[arin-ppml] IPv6 Allocation Planning

Owen DeLong owen at delong.com
Mon Aug 9 20:05:59 EDT 2010

>>> One problem, of course, is that ISPs are used to planning address
>>> consumption on 6 and 12 month scales, not decades. They have no
>>> practical experience to guide them with longer range planning.
>> While this is true, it's a relatively minor problem of education.
> Let me put it to you this way: Looking forward ten years, at the IPv6
> experience, knowledge and understanding you will have then, what
> percentage of it do you already have today?
In all honesty, probably somewhere between 40 and 60%.

> And for IPv4?
Probably close to 100%.

> I'd bet many of us are past the 80% mark for IPv4. There are
> refinements to learn and probably a few surprises, but we're already
> highly knowledgeable.

> If you claimed more than a single-digit percentage for IPv6 then you
> either overestimate your current abilities or underestimate what
> you'll yet learn. The events that define the shape, understanding and
> use of IPv6 are still more in our future than in our past.
I think you actually underestimate my capabilities and IPv6 experience.
I suppose I can consider this part of your retort for pointing out the
inconsistency in your own statements.

> Any policy we write now will reflect that inexperience. And will
> necessarily change as we gain greater skill.
Of course... Policies are not intended to be permanent or immutable.

I don't see how this makes a case against teaching providers how to
make better projections for longer-periods of usage of IP address space.

>> To prevent this from impacting the routing system, yes, providers
>> should be discouraged from disaggregating this space. I believe
>> that the community is, generally, quite capable of doing this through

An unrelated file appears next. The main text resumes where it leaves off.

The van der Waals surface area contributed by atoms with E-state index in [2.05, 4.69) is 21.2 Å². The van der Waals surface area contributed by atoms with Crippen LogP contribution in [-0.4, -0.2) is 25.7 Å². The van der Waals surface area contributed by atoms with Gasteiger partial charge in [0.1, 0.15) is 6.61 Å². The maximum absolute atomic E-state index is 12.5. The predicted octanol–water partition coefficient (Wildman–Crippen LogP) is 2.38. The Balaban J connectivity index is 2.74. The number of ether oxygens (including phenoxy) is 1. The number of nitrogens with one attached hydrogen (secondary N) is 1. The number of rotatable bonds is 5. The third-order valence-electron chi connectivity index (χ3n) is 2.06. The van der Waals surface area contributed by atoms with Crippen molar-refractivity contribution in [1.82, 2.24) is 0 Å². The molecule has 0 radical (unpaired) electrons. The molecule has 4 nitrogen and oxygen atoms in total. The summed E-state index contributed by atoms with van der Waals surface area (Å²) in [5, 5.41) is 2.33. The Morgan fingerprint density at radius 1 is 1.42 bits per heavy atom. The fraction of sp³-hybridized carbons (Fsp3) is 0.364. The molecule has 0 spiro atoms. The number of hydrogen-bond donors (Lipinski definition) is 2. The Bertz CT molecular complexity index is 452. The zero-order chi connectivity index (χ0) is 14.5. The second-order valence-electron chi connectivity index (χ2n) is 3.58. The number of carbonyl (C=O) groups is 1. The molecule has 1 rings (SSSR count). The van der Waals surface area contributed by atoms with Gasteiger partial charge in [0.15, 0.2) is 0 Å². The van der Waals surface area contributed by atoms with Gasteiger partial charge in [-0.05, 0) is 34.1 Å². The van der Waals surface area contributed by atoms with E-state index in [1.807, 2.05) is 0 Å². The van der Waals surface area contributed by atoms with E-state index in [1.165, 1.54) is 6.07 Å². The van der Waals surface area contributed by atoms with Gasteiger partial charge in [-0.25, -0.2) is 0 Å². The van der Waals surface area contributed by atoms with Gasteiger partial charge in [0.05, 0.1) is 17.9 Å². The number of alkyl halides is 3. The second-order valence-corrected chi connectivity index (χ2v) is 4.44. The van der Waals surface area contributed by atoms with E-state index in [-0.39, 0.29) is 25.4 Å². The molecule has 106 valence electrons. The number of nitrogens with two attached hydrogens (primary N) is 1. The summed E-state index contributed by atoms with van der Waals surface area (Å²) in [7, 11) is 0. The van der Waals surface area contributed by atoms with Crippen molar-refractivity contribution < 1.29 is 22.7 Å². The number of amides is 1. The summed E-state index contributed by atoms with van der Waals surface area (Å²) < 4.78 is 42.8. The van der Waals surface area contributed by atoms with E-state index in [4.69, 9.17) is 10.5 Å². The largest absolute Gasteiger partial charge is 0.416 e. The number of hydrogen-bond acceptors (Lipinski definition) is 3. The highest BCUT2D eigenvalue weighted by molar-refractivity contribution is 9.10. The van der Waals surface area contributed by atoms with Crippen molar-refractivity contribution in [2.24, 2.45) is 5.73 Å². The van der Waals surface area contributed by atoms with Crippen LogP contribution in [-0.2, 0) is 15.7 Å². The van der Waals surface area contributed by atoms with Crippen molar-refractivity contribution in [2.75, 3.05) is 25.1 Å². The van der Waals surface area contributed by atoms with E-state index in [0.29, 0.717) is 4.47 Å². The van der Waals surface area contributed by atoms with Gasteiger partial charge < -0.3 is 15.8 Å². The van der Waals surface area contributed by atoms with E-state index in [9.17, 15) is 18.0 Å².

>> education.
> Because "education" has been particularly effective at suppressing
> disaggregation in IPv4?
Of course it hasn't, and, I pointed out many of the reasons why. Mostly
they have to do with scarcity and the mentality of scarcity. Scarcity
makes aggregation impossible. Scarcity doesn't apply to IPv6 unless
we artificially apply it through misguided mechanisms like slow start.

> As things stand, our policies partially usurp ISPs' ability to create
> and enforce disaggregation policies amongst themselves. They've asked
> us repeatedly to seek policy which at a technological level empowers
> them to set routing policies independent of our address allocation
> practices. In many ways it isn't even about how many routes there are
> in the table, it's about giving the ISPs the power over routing policy
> instead of keeping some of it for ourselves.
ISPs can set any routing policy they choose as things stand today.
The problem is that their customers would be unhappy and they can't
coordinate the changes without crossing the line of the Sherman Anti-trust
act (or their local equivalent), so, they're in a catch-22. That's not about
how ARIN policy is impacting them, that's about the reality of the legal
framework in which they operate.

> We can do much better than we're doing now and the sooner we start the
> less of a legacy of our error they'll have to carry in their TCAMs and
> TRIEs.
Hence my desire to produce a policy that maximizes the potential for
one ISP one prefix.

You're making very good arguments in favor of my proposal while
claiming to oppose it. I am very confused by this.


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